This is an important issue. According to Centers for Disease Control and Prevention (CDC), the percentage of children with an ADHD diagnosis continues to increase, from 7.8% in 2003 to 9.5% in 2007 and to 11.0% in 2011. The CDC also notes that the base rates for ADHD varies substantially by state ranging from a low of 4.2% in Nevada to a high of 14.8% in Kentucky.
Since the prevailing belief about ADHD is that it is caused by an underlying biogenetic delay, it is imperative for those who ascribe to the biological determinist view to account for the increased prevalence of ADHD by asserting that we are simply getting better at identifying people who possess the disorder. For zealots of biological determinism, we are merely getting better at “discovering” the hidden ADHD which exists out there in the world. However, they caution that diagnosis should always be done by a professional who truly understands the specific criteria necessary to make the diagnosis; it is imperative that evaluations are accurate.
Alternatively, if the increased prevalence of ADHD originates from psychosocial factors, the biological determinist belief system tarnishes. The diagnostic label would no longer imply a diluted biological system spouting from genetics, but an artifact of societal emphasis.
It is therefore not surprising that advocates of ADHD biological determinism assert that the high frequency rates of ADHD are due to improvements in identifying people who “have” ADHD. They believe that there is substantially more ADHD to be found, and that the real problem is getting treatment for people with the disorder who are not yet detected.
A Different View
ADHD has always been a relatively popular diagnosis so it is not surprising that its rate of occurrence is relatively high. However, important socio-political trends may help to explain the sharp increase in the base rates for ADHD that we are currently seeing.
These trends include:
- With so much talk about ADHD in the media, and with doctors, family, and friends, people wonder if the diagnosis pertains to them. And the more people hear about ADHD the more they see it in themselves and others.
- People who struggle want to know why they struggle and they want a remedy. The diagnosis helps to rationalize failures and it permits quicker access to accommodations and services.
- Researchers seek diagnoses to help them organize their investigations of etiologies and treatments for problematic behaviors.
- Pharmaceutical companies seek diagnoses so that they can coordinate medicinal treatments with specific kinds of functional impairments. A diagnosis helps to create a marketplace.
- Schools seek diagnoses to justify giving individuals extra services and to excuse achievement scores that do not meet performance expectations.
- Doctors (and other practitioners) seek diagnoses so they can recommend appropriate therapies (including giving a pill).
- Insurance companies insist on diagnoses to legitimize payments for “medical necessity.” If providers of health care want payment, they must assign a diagnosis.
- With early intervention in mind, many facilities and practitioners are now utilizing “screening tools” to identify unrecognized diagnoses in people. While there are merits to this endeavor, quite often there are high rates of false positives when relying on these tools. The end result is greater numbers of people receiving a diagnosis such as ADHD.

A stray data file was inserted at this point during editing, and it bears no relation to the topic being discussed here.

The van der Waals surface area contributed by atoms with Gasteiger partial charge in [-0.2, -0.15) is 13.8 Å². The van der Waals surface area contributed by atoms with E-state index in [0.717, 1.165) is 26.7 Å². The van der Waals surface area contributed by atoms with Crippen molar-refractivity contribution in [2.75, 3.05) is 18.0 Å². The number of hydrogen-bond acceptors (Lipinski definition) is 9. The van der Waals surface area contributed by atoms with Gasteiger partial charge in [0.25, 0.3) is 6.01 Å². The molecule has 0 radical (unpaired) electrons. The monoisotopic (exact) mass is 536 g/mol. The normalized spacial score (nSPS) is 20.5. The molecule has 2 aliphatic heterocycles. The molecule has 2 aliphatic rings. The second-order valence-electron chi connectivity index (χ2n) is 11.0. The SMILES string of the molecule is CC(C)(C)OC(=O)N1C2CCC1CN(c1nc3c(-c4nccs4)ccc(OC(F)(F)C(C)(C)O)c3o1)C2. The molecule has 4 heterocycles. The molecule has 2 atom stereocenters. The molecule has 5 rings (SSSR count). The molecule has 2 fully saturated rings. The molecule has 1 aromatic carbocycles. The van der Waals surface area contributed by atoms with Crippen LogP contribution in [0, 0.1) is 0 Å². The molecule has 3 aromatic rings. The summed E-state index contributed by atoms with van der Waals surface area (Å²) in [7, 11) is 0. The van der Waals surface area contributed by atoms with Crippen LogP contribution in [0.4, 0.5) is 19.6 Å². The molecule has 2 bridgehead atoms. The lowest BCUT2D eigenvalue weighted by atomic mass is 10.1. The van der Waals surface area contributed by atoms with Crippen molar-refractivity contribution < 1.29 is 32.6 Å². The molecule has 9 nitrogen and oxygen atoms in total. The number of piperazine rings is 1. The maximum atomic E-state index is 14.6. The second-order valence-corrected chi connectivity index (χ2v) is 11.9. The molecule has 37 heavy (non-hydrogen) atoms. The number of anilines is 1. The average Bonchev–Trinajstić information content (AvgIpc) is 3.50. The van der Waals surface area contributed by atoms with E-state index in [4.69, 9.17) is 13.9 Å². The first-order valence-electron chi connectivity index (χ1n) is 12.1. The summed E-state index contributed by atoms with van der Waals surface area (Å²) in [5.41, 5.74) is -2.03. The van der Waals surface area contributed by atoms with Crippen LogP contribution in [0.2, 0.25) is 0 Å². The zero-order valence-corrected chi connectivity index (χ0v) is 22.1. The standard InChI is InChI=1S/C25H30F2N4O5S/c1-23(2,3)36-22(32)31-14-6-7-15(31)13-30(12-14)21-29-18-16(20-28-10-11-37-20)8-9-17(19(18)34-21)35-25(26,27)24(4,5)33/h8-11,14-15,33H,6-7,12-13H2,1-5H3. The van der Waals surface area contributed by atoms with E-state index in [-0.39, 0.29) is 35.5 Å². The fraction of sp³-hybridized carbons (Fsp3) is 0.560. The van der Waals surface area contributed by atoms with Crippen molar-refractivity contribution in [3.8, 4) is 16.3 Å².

- Many different groups promote the assignment of an ADHD diagnosis, and the outcome is more ADHD. Other ways to classify, understand, and help individuals fall by the wayside. Since diagnosis coordinates with scholarly research, medication, accommodation, and financial reward, there is great interest in utilizing the extant diagnostic system.
- It is not surprising that the base rates for ADHD are exceptionally high. The diagnostic category encompasses behaviors that are prevalent throughout childhood (e.g., negligence of the perspective of others, lack of responsibility, intrusiveness, desperation, antagonism, and avoidance). Since these behaviors occur so frequently with so many people, it is not shocking that large numbers of people qualify for the diagnostic category. And when there are more people finding it difficult to meet societal expectations, there will be more people qualifying for the diagnosis.
A final note: The base rate for ADHD always depends on the criteria employed. If the criteria are lenient, then more people will receive the diagnosis. And if there is societal backlash protesting the excessively high rates of ADHD, then people will advocate for more stringent criteria. However, when that endeavor lowers the frequency rates, we will not be discovering less ADHD, we will simply be changing the rules.
Akinbami, L. J., X. M. Liu, P. N. Pastor, and C. A. Reuben. 2011. “Attention Deficit Hyperactivity Disorder among Children Aged 5–17 Years in the United States, 1998–2009.” NCHS Data Brief No. 70. August.
Are Schools Driving ADHD Diagnoses? How accountability laws may influence the rising rates of kids with the disorder. Child Mind Institute.
Wiener, C., Parenting Your Child with ADHD: A No-Nonsense Guide for Nurturing Self-Reliance and Cooperation. Oakland, CA. New Harbinger Publications. 2012.
Wiener, C. Attention Deficit Hyperactivity Disorder as a Learned Behavioral Pattern: A Return to Psychology. Lanham, MD: University Press of America, 2007.
Mad in America hosts blogs by a diverse group of writers. These posts are designed to serve as a public forum for a discussion—broadly speaking—of psychiatry and its treatments. The opinions expressed are the writers’ own.
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